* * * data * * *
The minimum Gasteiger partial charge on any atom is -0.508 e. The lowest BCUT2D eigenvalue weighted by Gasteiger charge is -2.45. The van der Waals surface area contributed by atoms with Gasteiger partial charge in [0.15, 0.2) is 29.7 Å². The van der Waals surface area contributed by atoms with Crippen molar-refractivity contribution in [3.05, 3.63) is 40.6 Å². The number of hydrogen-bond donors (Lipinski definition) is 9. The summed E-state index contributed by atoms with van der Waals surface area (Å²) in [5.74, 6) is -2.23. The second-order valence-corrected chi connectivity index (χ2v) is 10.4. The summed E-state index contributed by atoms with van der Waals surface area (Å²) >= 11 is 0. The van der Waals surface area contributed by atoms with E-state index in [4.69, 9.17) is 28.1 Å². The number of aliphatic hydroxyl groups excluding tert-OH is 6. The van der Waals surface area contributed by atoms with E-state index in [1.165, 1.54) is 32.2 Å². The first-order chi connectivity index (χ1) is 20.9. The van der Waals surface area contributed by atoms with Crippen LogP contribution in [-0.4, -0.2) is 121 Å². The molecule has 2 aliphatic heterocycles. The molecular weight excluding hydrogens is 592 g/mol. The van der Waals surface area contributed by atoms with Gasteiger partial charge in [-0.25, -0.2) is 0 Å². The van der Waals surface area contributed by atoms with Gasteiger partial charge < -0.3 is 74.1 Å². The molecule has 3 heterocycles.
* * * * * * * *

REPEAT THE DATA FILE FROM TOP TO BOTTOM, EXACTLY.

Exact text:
The minimum Gasteiger partial charge on any atom is -0.508 e. The lowest BCUT2D eigenvalue weighted by Gasteiger charge is -2.45. The van der Waals surface area contributed by atoms with Gasteiger partial charge in [0.15, 0.2) is 29.7 Å². The van der Waals surface area contributed by atoms with Crippen molar-refractivity contribution in [3.05, 3.63) is 40.6 Å². The number of hydrogen-bond donors (Lipinski definition) is 9. The summed E-state index contributed by atoms with van der Waals surface area (Å²) in [5.74, 6) is -2.23. The second-order valence-corrected chi connectivity index (χ2v) is 10.4. The summed E-state index contributed by atoms with van der Waals surface area (Å²) >= 11 is 0. The van der Waals surface area contributed by atoms with E-state index in [4.69, 9.17) is 28.1 Å². The number of aliphatic hydroxyl groups excluding tert-OH is 6. The van der Waals surface area contributed by atoms with E-state index in [1.165, 1.54) is 32.2 Å². The first-order chi connectivity index (χ1) is 20.9. The van der Waals surface area contributed by atoms with Crippen LogP contribution in [-0.4, -0.2) is 121 Å². The molecule has 2 aliphatic heterocycles. The molecular weight excluding hydrogens is 592 g/mol. The van der Waals surface area contributed by atoms with Gasteiger partial charge in [-0.25, -0.2) is 0 Å². The van der Waals surface area contributed by atoms with Gasteiger partial charge < -0.3 is 74.1 Å². The molecule has 3 heterocycles.